toolbar: ["code", "undo", "redo", "cut", "styleselect", "bold", "italic", "alignleft", "aligncenter", "alignright", "bullist", "numlist", "link", "umbmediapicker", "umbmacro", "table", "umbembeddialog"],
                    stylesheets: [],
                    dimensions: { height: 400, width: 250 }
                }

            }
        };
    }
</script>

With this code in place the rich text editor (rte) should be rendered and the HTML from the editor will be populated into the $scope.model.value-property.

 

While this works it’s not so very flexible and another problem is that it will be hard to “lazy load” properties, values and settings since the rendering of the rte-controller could start before all your data has been downloaded.

 

Option 2 – Use the umb-editor directive

In the views in Umbraco all the property editors are loaded dynamically the view for editing content only uses this simple tag:

<umb-editor model="myProperty"></umb-editor>

Umb-editor is a Umbraco-specific AngularJS directive that will look at the model attribute to find out which $scope-property to use for getting rendering information, in this case it’s $scope.myProperty – so let’s add that:

<script type="text/javascript">
    function CustomSectionEditController($scope) {
        $scope.myProperty= {
            label: 'bodyText',
            description: 'Load some stuff here',
            view: 'rte',
            config: {
                editor: {
                    toolbar: ["code", "undo", "redo", "cut", "styleselect", "bold", "italic", "alignleft", "aligncenter", "alignright", "bullist", "numlist", "link", "umbmediapicker", "umbmacro", "table", "umbembeddialog"],
                    stylesheets: [],
                    dimensions: { height: 400, width: 250 }
                }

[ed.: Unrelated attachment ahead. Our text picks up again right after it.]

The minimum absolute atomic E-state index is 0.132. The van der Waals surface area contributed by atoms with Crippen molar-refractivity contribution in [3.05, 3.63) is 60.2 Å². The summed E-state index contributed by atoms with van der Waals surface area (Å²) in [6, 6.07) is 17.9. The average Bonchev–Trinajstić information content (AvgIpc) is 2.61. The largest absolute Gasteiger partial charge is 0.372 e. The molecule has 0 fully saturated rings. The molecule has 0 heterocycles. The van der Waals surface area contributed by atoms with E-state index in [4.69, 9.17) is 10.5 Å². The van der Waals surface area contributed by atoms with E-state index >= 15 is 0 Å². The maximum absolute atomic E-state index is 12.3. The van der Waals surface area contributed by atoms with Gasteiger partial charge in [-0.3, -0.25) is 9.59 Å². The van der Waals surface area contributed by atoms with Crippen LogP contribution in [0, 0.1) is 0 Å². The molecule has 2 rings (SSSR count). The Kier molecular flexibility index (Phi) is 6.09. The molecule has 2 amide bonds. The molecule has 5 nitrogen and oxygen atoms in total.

}
        };
    }
</script>

As you can see with this code the $scope.myProperty.view property is called “rte” which tells AngularJS to load the rte (rich text editor)-view as the current view for this umb-editor. If we were to set $scope.myProperty.view to ‘textbox’, a textbox would be loaded. Updating the view to look like this would get this code to run:

<div ng-controller="CustomSectionEditController">    
    <ng-form>
        <umb-editor model="myProperty"></umb-editor>      
        <pre>
            Value from the RTE {{myProperty.value}}
        </pre>
    </ng-form>
</div>

This is a little bit cleaner than the approach in option 1 but we still suffer from the problem that the directive could be processed before we have loaded all our external data. For example – we would probably like to set the $scope.myProperty.value to some value that's loaded from the backend –but with this approach the directive could be processed before that data is downloaded and we’ll be left with a ugly error message.

 

Option 3 – Use ng-repeat and an array to “lazy load”

As far as I have seen this is the best way to load data from the backend and then render the wysiwyg-editor. In my use case I want to have a specific data type configured and when the page loads I want to get the configuration (pre values) for that data type and put that data in $scope.myProperty.config. I also want to download some content from the backend and put that in $scope.myProperty.value.

So – How do we avoid the directive from being processed before the data is loaded? A loop. Let’s put this in our view

<umb-property